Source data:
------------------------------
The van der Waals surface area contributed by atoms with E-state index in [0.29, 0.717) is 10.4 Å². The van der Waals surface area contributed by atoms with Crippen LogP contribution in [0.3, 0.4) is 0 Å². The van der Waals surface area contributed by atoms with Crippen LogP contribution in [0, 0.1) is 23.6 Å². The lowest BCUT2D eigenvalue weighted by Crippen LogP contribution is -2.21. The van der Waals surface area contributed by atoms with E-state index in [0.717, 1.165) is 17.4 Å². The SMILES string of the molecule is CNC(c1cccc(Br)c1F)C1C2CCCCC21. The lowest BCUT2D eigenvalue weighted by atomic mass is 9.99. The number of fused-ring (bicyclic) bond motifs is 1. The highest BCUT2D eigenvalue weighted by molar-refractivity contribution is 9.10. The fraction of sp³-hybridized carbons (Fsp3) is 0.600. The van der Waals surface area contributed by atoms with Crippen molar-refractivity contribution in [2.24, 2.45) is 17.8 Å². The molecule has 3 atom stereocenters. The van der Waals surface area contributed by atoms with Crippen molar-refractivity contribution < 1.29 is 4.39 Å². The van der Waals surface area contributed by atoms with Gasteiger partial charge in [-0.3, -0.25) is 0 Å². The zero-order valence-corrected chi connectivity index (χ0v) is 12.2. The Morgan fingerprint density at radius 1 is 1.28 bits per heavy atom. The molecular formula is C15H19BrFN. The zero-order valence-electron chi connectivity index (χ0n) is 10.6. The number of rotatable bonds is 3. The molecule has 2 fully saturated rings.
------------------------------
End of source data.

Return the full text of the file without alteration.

The van der Waals surface area contributed by atoms with E-state index in [0.29, 0.717) is 10.4 Å². The van der Waals surface area contributed by atoms with Crippen LogP contribution in [0.3, 0.4) is 0 Å². The van der Waals surface area contributed by atoms with Crippen LogP contribution in [0, 0.1) is 23.6 Å². The lowest BCUT2D eigenvalue weighted by Crippen LogP contribution is -2.21. The van der Waals surface area contributed by atoms with E-state index in [0.717, 1.165) is 17.4 Å². The SMILES string of the molecule is CNC(c1cccc(Br)c1F)C1C2CCCCC21. The lowest BCUT2D eigenvalue weighted by atomic mass is 9.99. The number of fused-ring (bicyclic) bond motifs is 1. The highest BCUT2D eigenvalue weighted by molar-refractivity contribution is 9.10. The fraction of sp³-hybridized carbons (Fsp3) is 0.600. The van der Waals surface area contributed by atoms with Crippen molar-refractivity contribution in [2.24, 2.45) is 17.8 Å². The molecule has 3 atom stereocenters. The van der Waals surface area contributed by atoms with Crippen molar-refractivity contribution < 1.29 is 4.39 Å². The van der Waals surface area contributed by atoms with Gasteiger partial charge in [-0.3, -0.25) is 0 Å². The zero-order valence-corrected chi connectivity index (χ0v) is 12.2. The Morgan fingerprint density at radius 1 is 1.28 bits per heavy atom. The molecular formula is C15H19BrFN. The zero-order valence-electron chi connectivity index (χ0n) is 10.6. The number of rotatable bonds is 3. The molecule has 2 fully saturated rings.